Painting in Flanders after 198001/01/2005 Johan Pas & Marc Ruyters
Openbaar Kunstbezit in Vlaanderen
Anyone who talks about the history of painting in Flanders cannot avoid that one almost cliched adage: the Flemish have always excelled in their powers of expression and their sense of the pictorial. This certainly applied to the Van Eyck brothers, to Memlinc, Rubens, Van Dyck and Jordaens, James Ensor, Rene Magritte and Paul Delvaux, as well as many others, perhaps even Roger Raveel.
However, anyone who wants to talk about the history of painting in Flanders after 1980 is forced to say that contemporary Flemish painters have as far as possible hidden away their expressive abilities and their sense of the pictorial. They did this in order to be able to keep up with the new, highly conceptual movements that arose in international contemporary art in the mid- sixties, including such things as performance, minimal art and land art, in which pictorial painting almost entirely disappeared.
Painting as something painterly, involving the organic handling of pigment, oil or acrylic, brush, canvas and frame, was already being viewed with some suspicion as early as the seventies. The American abstract expressionists and then Pop Art had gone as far as was possible either in the extreme distillation of the medium or else putting it into perspective. With the rise of conceptual thinking, with such axioms as 'art as an idea, an idea as art', 'art in progress' and 'art as process', the medium of painting, then about six centuries old, was seen, if not as dead, certainly as completely outdated.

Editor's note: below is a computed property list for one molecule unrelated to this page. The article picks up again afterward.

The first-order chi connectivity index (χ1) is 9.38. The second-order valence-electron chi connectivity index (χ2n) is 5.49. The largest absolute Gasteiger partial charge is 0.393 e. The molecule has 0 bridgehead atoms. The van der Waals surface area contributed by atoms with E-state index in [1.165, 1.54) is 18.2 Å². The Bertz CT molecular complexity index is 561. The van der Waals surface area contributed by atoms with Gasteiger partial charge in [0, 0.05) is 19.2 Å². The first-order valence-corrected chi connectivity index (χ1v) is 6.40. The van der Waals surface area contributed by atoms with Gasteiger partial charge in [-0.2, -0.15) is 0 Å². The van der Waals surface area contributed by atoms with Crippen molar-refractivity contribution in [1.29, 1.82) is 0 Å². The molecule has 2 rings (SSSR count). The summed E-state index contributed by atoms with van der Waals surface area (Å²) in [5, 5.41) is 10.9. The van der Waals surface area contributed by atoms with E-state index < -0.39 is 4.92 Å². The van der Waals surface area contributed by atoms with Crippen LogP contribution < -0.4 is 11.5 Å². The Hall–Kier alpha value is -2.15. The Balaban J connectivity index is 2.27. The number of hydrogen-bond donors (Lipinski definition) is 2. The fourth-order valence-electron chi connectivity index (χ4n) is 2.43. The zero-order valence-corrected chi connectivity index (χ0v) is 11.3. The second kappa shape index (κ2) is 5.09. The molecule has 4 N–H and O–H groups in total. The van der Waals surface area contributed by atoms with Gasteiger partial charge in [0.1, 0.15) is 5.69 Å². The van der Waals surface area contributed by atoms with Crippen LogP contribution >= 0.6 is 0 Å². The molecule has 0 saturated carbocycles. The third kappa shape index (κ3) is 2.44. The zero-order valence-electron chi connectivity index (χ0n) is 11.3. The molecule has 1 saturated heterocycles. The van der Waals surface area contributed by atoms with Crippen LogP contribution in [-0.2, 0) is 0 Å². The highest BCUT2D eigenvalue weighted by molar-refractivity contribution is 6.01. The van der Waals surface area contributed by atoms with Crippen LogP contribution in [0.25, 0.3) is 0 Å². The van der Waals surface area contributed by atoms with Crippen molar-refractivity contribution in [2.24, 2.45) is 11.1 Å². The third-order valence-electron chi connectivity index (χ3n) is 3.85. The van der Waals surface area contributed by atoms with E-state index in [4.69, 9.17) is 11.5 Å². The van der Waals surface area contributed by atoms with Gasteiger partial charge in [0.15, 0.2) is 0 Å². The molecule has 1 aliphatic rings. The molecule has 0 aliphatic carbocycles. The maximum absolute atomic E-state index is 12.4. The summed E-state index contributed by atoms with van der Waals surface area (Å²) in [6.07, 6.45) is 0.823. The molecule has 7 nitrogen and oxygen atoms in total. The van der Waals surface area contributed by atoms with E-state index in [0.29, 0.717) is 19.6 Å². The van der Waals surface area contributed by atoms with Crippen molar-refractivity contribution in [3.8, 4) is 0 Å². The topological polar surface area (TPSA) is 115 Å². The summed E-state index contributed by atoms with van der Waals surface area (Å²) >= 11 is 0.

And yet the Flemish continued to paint, as they had since the time of the Flemish Primitives. These genetic roots could not simply be erased. The rise of conceptual art meant that painting launched into a strategy for survival. In the early eighties three major pictorial movements rose to the surface in the United States and Europe: Neo-Expressionism in the USA (the big names being Philip Guston and Julian Schnabel), the Neue Wilden in Germany (Georg Baselitz, Anselm Kiefer) and Transvanguardia in Italy (Sandro Chia, Francesco Clemente, Enzo Cucchi, Mimmo Paladino). To be uncharitable, one might say that the Flemish painters working in the early eighties tended in one of these directions. But this would do them an injustice: each of them was more or less looking for his own direction.
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Openbaar Kunstbezit in Vlaanderen: ISSN 1373-4873